pay (someone) peanuts

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pay (someone) peanuts

To pay (someone) a very paltry or miniscule amount; to pay the absolute minimum amount necessary. I had a few jobs during college getting paid peanuts, but it was the only work I could find that fit in with my studies. You're never going to be able to hire an effective manager if you're only willing to pay peanuts.
See also: pay, peanut
References in periodicals archive ?
3" I once rode her mother" Ted Walsh 4 If you pay peanuts you get Monkees - Journalist Peter Corrigan when former pop star Davy Jones won a race worth PS3,000 5 Horses are dangerous at both ends and uncomfortable in the middle Des Lynam THE move to switch the Grand National to a later time of 5.
Living in a greedy world IN a letter to Feedback John Appleyard manages to mangle the metaphor relating to peanuts and monkeys which I have always understood to read "if you pay peanuts you get monkeys" not "if you want peanuts you get monkeys.
Don't expect world class service if you pay peanuts for air travel.
As always, pay peanuts, get monkeys, or - in the case of social media - get social media activities that do not match the quality and personality of your hotel.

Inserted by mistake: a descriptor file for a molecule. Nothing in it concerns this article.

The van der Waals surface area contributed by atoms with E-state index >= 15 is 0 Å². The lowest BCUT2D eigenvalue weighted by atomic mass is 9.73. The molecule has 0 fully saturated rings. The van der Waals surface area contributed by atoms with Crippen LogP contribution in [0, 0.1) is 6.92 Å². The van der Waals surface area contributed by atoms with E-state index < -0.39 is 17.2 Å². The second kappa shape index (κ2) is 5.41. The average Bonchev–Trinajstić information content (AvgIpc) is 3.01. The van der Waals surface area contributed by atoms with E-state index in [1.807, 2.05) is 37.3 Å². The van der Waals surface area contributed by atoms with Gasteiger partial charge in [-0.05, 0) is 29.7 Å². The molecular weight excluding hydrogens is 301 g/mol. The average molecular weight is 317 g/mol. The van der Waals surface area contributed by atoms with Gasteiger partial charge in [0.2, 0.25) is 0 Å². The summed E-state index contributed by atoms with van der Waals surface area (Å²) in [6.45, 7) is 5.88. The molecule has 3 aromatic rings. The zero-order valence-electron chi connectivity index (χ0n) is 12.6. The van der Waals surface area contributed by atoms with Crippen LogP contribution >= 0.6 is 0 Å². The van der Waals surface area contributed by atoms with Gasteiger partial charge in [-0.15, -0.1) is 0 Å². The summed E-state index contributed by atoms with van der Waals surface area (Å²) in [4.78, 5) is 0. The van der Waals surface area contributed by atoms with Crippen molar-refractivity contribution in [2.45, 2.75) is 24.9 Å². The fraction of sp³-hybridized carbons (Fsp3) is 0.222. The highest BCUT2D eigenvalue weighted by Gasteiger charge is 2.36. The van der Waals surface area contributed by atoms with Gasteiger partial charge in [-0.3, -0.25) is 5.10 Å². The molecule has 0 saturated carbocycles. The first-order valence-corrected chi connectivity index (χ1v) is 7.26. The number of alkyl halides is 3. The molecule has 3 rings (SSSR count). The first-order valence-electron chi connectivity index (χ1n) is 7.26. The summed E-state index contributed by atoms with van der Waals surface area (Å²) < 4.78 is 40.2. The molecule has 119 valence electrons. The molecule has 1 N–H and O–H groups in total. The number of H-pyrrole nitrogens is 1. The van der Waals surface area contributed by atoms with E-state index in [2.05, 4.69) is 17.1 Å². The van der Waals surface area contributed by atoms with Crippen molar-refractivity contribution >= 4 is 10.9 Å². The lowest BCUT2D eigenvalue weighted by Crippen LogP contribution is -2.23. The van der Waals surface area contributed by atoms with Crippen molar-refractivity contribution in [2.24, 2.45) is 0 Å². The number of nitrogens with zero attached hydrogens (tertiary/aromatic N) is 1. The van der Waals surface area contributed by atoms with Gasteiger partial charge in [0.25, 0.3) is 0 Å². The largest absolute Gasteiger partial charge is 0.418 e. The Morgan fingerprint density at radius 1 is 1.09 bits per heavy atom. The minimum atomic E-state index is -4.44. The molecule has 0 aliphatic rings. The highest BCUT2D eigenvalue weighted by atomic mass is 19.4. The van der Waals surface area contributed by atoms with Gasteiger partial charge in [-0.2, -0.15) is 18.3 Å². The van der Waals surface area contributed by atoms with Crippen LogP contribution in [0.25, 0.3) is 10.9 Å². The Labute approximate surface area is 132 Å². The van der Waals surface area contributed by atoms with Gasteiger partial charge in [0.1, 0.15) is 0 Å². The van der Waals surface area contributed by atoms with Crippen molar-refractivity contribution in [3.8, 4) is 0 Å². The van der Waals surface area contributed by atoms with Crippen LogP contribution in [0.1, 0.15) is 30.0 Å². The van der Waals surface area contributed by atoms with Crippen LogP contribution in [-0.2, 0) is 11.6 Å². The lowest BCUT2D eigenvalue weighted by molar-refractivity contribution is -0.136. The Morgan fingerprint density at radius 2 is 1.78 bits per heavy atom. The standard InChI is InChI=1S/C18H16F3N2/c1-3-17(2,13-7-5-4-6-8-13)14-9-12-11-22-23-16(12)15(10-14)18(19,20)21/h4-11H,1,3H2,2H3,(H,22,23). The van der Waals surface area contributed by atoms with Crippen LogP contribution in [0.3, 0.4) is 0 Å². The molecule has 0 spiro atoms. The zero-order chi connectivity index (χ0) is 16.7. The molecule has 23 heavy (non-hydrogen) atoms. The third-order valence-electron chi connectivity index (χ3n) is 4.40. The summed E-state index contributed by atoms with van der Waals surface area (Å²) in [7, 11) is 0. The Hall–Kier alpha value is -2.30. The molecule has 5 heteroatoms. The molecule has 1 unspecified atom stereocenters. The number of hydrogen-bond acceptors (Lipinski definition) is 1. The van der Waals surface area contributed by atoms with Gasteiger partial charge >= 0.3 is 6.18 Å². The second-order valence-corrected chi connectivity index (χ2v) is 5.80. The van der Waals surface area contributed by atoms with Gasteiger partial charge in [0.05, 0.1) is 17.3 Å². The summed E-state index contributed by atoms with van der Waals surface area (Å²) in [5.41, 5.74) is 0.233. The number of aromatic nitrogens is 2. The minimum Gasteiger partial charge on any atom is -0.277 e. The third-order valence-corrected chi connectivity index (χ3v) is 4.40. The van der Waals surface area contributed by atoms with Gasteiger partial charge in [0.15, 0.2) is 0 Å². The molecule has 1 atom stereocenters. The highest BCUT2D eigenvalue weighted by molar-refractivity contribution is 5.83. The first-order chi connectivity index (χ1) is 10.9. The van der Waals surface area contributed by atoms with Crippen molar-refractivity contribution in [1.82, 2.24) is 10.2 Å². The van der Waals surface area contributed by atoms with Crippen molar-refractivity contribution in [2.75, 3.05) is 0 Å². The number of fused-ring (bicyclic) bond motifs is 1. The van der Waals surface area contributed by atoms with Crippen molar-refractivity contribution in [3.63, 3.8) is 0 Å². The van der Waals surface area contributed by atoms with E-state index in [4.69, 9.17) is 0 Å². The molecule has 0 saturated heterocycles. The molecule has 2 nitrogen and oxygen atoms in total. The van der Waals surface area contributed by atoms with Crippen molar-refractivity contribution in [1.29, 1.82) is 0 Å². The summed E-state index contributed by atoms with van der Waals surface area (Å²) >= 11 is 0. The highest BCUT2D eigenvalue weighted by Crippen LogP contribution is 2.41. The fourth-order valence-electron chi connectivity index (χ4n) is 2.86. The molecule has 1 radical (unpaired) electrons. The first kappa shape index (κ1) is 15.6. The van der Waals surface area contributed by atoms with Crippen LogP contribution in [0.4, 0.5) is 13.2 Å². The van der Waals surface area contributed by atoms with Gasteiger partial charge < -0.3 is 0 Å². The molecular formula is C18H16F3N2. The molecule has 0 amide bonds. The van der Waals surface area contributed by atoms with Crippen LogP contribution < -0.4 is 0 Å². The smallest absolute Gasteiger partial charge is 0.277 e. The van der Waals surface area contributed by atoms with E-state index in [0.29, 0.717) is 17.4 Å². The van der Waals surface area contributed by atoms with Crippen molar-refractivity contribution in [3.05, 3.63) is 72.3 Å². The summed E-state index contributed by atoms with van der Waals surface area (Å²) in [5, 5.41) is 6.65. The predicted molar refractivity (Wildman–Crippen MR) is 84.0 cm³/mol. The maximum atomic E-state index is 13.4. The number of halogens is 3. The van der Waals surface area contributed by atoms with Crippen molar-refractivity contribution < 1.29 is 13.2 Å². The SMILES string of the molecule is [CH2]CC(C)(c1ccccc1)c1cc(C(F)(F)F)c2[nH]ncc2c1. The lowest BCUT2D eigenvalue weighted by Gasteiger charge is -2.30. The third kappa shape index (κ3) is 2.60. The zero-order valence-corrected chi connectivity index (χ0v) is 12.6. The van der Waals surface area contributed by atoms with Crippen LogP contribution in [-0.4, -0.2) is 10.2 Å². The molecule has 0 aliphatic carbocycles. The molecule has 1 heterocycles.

To quote the old adage, if you pay peanuts, you get monkeys.
Randy Lerner has to take part of the blame as all he wants is to pay peanuts for players.
So we're subsiding employers who pay peanuts and will continue to do so unless the living wage is brought in.
They say if you pay peanuts you get monkeys, but we've got a load of bloodsuckers.
But it's publicity any sane individual or organisation wouldn't even want to pay peanuts for.
They are subsidised up to the hilt by the British taxpayer, they pay virtually no income tax, there is no unemployment, they pay peanuts for heating and electricity, they have a first-class health infrastructure within the islands, all of course paid for as previously stated, by our taxes.
We have all heard the expressions: "You get what you pay for," "If you pay peanuts, you get monkeys," and "Nothing in life is free.
I couldn't be prouder to be an Australian pilot today, however if Jetstar continues to pay peanuts, how long before the cliché starts to apply?
The old clich has it that, if you pay peanuts you get monkeys, and, if a salary of, say, pounds 210,000 a year - as Colin Hilton is paid in Liverpool - is the going rate for a big authority, there is little chance of being able to defy the market trends and pay much less for the same degree of commitment.